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Wed, Nov. 20

Prescott Valley council mulls fines for repeat false alarms

Prescott Valley Police Interim Chief James Edelstein talks about how much false alarm calls cost the town.<br>
Tribune/Matt Hinshaw/File

Prescott Valley Police Interim Chief James Edelstein talks about how much false alarm calls cost the town.<br> Tribune/Matt Hinshaw/File

Ninety-nine and a half percent of alarms turn out to be false, and responding to them costs police departments "quite a bit of money," Interim Police Chief James Edelstein said.

Edelstein came up with a proposal for civil fines for businesses and homeowners that are repeat offenders, and presented it at a work/study session of the Town Council Thursday.

Edelstein is proposing revising the town code, which currently provides a criminal penalty of $8 after more than two false alarms in the same month. The fine increases to a maximum of $24 if incidents occur often enough during the same month.

The Police Department does not use the existing code because the prosecutor and judge find it difficult to assign criminal liability to someone who might not be responsible for the alarm, Edelstein stated in a report to the council.

Edelstein is calling for a civil fine and registration process for homeowners or businesses with false alarms, requiring the monitoring station (alarm companies) to make two phone calls before notifying police and enforcing the new code through a third-party vendor.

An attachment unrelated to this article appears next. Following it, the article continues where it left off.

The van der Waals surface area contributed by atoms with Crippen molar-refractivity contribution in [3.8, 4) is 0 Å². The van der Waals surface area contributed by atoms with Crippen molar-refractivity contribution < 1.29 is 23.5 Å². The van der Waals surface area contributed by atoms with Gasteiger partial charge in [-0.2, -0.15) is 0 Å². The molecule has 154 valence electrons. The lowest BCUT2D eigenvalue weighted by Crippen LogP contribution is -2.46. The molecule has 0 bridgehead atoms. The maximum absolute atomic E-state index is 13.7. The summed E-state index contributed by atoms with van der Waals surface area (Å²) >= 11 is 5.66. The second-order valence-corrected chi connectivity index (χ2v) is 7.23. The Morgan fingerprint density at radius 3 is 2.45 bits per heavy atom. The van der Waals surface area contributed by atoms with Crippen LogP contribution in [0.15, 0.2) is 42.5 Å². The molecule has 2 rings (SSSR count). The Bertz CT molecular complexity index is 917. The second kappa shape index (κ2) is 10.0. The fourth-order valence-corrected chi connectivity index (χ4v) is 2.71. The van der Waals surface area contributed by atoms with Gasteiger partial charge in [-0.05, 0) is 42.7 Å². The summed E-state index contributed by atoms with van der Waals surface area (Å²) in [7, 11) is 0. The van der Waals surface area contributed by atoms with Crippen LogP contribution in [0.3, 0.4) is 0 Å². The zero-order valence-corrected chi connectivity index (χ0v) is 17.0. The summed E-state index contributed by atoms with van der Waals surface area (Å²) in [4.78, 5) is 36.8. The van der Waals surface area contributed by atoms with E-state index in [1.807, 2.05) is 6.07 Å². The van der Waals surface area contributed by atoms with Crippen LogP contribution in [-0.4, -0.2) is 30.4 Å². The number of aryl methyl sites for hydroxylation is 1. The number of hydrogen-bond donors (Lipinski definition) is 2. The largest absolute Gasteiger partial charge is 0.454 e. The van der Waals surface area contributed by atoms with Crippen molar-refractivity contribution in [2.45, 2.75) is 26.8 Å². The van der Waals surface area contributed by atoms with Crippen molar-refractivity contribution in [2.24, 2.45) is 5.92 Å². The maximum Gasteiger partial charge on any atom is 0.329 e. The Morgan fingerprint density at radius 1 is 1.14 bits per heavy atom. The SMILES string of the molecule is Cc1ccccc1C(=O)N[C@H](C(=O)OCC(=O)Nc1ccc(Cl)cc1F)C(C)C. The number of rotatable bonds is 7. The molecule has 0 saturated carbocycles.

He stated alarm companies call police dispatch after an alarm goes off, the dispatcher assumes a burglary occurred and puts out a call for service. Two police officers roll out to the scene, and find no sign of forced entry.

A sign swinging in the breeze could have triggered an alarm, Edelstein said.

He estimated police here have responded to approximately 1,200 calls for burglary and robbery alarms each year over the past decade. Police spent 620 hours responding to false alarms in 2011.

Doing a math from a study that determined each false alarm costs $85 for officer response, Edelstein projected costs over a decade at $969,000. However, he told the council that costs in Prescott Valley likely would be much lower "because we do business for less money."

He said a major cause for false alarms is employees of businesses not being properly trained in deactivating alarms. Another cause is carelessness.

Edelstein said he talked to officials in the cities of Prescott, Flagstaff and Phoenix, and alarm companies.

The City of Prescott implemented a false-alarm ordinance July 1, 2011, that imposed fines for repeat offenders, the Courier reported. Under the ordinance, owners face fines in $100 increments after two false-alarm warnings.

The ordinance followed complaints from the Police Department about the costs of responding to false alarms. When the Police Department initially took the issue to the City Council in 2010, it reported that officers were responding to about 3,000 false alarms per year.

Edelstein told the Town Council, "I'm not looking to penalize anyone." He also recommends a six-month grace period before the fines go into effect.

Edelstein suggested requiring first-time violators to attend an online class, similar in concept to traffic school. Vendors could conduct the class.

Responding to a question from Councilman Michael Whiting, Edelstein said, "We are not going to stop responding to these calls."

Vice Mayor Lora Lee Nye commented, "I find myself very frustrated by this need."

She indicated that she backs Edelstein's proposal because it calls for responsibility and accountability.

Edelstein said he will need about a month to work on the proposal before bringing it to the council for a vote.

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